Self-assessed versus clinically diagnosed deposits on teeth showed a sensitivity of 22.7% and a specificity of 87.5% that is there was an agreement of 87.5% that there were no deposits between teeth when it was absent. The table showed a false negative value of 77% that is, most of the patients were unable to self-assess presence of deposits on the teeth [Table 2].

Self-assessed versus clinically diagnosed gingival swelling showed a very low sensitivity of 1.6% and a specificity of 65.7%, that is, there was an agreement of 65.7% that there was no gingival swelling when it was absent [Table 3]. The table showed a false negative value of 98% that is, most of the patients were unable to self-assess gingivitis.

Self-assessed versus clinically diagnosed recession showed a sensitivity of only 0% and a specificity of 100% that is, there was an agreement of 100% that there was no recession when it was absent [Table 4].

Self-assessed versus clinically diagnosed sensitivity showed there was an agreement of only 8% between self-assessed and clinically diagnosed sensitivity whereas there was a specificity of 100%. The table showed a false negative value of 90.9% [Table 5].

Self-assessed versus clinically diagnosed loose teeth showed a sensitivity of 35.2% and a specificity of 98% that is there was a 98% agreement between the self-assessed and clinically diagnosed absenteeism of loose teeth. However, the ability to assess loose teeth when present was 35% which showed a better predictive value than the other self-reported items. The table showed a false negative score of 64.7 and a false positive score of 1% [Table 6].

The percentages of self-assessed and clinically diagnosed periodontal health status showed marked discrepancy between the two values showing that self-assessed periodontal tool was a poor indicator of the periodontal health status [Table 7].


   Discussion Top


Epidemiological research indicates that periodontal diseases are widespread throughout the world and evidence exists to show that their extent and severity increases with age. The prevention and management of periodontal diseases are accomplished primarily by maintaining tooth surfaces which are free of dental plaque.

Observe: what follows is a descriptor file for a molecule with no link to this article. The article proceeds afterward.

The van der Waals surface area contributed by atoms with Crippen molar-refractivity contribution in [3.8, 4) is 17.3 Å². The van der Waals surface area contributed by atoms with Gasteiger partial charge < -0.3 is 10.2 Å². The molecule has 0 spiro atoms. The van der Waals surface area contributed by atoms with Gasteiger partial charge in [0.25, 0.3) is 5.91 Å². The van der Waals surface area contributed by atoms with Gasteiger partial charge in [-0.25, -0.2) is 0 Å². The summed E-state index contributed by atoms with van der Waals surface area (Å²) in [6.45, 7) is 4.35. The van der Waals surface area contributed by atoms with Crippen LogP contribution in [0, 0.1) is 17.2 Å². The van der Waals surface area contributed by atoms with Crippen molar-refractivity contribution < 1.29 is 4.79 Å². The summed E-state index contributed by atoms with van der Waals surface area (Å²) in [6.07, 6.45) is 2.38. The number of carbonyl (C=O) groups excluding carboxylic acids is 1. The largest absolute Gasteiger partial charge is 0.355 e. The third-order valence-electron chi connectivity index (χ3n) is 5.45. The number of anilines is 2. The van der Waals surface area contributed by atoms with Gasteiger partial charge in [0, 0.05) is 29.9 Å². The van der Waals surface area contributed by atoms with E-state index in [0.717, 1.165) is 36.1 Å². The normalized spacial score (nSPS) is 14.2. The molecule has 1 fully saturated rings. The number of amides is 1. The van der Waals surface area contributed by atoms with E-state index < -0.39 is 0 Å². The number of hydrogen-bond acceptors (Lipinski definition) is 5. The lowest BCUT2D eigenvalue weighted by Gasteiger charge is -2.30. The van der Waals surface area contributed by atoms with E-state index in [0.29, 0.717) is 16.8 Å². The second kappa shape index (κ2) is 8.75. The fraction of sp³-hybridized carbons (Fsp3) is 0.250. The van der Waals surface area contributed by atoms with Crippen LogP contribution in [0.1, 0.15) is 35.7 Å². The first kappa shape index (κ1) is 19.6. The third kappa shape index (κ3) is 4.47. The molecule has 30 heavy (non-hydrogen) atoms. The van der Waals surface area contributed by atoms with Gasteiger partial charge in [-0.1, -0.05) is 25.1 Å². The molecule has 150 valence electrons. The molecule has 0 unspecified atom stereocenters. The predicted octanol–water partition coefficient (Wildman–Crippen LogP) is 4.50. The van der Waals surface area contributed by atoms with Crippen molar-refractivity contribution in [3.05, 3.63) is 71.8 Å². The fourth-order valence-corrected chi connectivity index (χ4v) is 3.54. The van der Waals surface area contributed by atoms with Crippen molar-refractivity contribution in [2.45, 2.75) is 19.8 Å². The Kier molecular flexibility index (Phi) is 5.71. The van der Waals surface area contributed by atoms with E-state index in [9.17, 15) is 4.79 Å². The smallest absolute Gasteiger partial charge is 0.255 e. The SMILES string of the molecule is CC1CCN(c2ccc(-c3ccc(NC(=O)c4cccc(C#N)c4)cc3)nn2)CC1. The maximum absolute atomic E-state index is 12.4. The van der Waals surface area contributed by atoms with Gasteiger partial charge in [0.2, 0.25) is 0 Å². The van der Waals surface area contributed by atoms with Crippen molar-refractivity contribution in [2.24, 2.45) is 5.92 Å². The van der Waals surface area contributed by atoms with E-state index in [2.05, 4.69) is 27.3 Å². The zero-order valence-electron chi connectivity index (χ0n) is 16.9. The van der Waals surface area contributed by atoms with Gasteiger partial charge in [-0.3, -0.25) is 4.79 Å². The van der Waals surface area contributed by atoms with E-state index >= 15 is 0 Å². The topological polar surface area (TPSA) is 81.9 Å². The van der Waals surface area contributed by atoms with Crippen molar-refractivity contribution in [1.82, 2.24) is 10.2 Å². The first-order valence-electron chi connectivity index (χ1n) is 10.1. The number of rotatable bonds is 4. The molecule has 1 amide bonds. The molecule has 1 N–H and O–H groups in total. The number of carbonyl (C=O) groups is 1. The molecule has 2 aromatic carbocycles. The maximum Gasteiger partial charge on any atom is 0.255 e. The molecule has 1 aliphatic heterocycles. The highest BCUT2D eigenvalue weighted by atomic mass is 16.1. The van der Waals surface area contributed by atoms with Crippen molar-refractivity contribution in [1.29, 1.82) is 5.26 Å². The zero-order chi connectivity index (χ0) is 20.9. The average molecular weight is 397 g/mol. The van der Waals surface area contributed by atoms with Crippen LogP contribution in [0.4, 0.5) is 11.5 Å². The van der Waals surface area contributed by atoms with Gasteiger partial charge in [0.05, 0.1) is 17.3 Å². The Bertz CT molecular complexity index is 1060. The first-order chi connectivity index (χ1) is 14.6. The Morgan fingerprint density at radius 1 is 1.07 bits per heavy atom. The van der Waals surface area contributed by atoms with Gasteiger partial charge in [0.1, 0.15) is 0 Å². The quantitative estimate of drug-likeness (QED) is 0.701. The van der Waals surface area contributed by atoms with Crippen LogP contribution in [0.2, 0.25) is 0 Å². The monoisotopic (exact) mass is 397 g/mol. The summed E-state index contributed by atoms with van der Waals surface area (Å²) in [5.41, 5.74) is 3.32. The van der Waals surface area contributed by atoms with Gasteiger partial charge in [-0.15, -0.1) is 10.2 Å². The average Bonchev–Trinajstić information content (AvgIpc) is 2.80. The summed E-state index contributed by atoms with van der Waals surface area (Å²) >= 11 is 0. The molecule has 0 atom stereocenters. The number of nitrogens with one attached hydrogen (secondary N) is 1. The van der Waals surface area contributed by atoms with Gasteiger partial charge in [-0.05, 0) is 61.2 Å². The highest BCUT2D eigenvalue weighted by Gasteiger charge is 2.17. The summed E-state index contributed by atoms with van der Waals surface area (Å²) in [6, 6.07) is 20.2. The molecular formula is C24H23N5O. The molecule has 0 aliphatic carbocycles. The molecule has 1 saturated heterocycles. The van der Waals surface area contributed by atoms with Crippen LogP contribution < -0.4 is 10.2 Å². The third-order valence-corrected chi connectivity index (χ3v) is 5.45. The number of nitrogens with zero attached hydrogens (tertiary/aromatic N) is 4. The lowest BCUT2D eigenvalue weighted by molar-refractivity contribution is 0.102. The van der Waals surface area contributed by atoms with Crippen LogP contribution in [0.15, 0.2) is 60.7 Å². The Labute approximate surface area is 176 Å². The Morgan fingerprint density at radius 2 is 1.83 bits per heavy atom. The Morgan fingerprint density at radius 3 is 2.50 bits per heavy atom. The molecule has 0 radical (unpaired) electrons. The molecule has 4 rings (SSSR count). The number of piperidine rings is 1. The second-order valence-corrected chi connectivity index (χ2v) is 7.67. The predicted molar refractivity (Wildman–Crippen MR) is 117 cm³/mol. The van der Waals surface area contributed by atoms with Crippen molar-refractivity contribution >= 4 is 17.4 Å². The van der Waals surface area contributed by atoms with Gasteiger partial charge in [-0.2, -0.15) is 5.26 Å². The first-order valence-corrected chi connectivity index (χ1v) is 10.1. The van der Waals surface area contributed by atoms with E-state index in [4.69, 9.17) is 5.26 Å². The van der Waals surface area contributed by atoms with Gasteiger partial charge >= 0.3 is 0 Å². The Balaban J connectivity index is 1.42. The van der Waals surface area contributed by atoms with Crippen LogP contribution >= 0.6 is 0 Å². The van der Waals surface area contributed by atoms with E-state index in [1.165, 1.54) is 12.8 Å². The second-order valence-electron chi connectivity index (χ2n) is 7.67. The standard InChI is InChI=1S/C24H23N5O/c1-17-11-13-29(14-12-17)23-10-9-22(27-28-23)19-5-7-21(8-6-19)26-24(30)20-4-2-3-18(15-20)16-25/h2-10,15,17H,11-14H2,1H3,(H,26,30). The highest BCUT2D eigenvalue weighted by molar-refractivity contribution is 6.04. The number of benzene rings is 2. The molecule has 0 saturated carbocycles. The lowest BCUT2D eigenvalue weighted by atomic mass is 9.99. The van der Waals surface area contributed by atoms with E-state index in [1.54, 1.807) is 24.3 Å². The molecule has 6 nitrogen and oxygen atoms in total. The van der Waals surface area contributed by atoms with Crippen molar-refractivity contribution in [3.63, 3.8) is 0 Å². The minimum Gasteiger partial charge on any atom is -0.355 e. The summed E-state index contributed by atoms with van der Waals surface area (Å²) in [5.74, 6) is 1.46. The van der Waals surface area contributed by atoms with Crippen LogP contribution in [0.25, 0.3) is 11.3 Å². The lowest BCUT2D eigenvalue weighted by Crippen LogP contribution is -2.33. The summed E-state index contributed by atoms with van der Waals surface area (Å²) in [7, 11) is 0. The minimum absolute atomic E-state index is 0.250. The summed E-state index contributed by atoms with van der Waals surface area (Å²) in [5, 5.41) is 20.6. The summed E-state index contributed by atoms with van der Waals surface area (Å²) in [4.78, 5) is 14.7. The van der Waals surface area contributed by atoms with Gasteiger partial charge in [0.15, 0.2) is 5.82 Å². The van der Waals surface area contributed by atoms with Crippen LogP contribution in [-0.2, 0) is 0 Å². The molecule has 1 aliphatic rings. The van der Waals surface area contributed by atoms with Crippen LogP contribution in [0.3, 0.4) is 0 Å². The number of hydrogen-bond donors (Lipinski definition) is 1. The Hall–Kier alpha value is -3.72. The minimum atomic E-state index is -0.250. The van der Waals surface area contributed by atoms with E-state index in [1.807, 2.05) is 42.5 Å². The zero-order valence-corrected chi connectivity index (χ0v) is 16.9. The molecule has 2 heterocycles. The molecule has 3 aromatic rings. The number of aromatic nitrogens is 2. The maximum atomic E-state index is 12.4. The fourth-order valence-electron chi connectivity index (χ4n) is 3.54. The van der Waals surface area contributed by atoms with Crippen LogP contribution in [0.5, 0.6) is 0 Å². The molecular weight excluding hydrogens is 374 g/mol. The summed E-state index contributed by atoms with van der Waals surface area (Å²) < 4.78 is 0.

The maintenance of periodontal health requires an informed patient. Treatment will fail and in fact will not even start, if individuals are not aware of the differences between periodontal health and disease; the significance of these differences and the part they can play in prevention and control. The present study was undertaken to determine the periodontal awareness among patients visiting M.S. Ramaiah Dental College and compare it with the clinically assessed periodontal health status. A total of 216 dental patients were subjected to a self-administered questionnaire followed by a periodontal examination to assess their periodontal status.

The self-reporting of bleeding gums was only 18%. When this was compared with the clinically diagnosed bleeding gums, it showed very low sensitivity but a high specificity. Most of the patients were unaware of the presence of bleeding gums. A marked disparity between the self-assessed and clinically diagnosed bleeding gums was seen. This is in contrast to the studies of Gilbert et al. [3] and Buhlin et al., [8] who showed that self-reported bleeding gums had a good validity. This study is in agreement with the studies of Tervonen and Knuttila [4] and Kallio et al., [2] who showed that most of the patients did not notice bleeding from gums and was poorly perceived by the patient.

The present study showed that the self-perceived score for the presence of deposits was markedly different from clinically diagnosed scores. The self-assessed versus clinically diagnosed score showed low sensitivity of 22.7% and good specificity of 87.5% which was in coherence with most of the previous studies.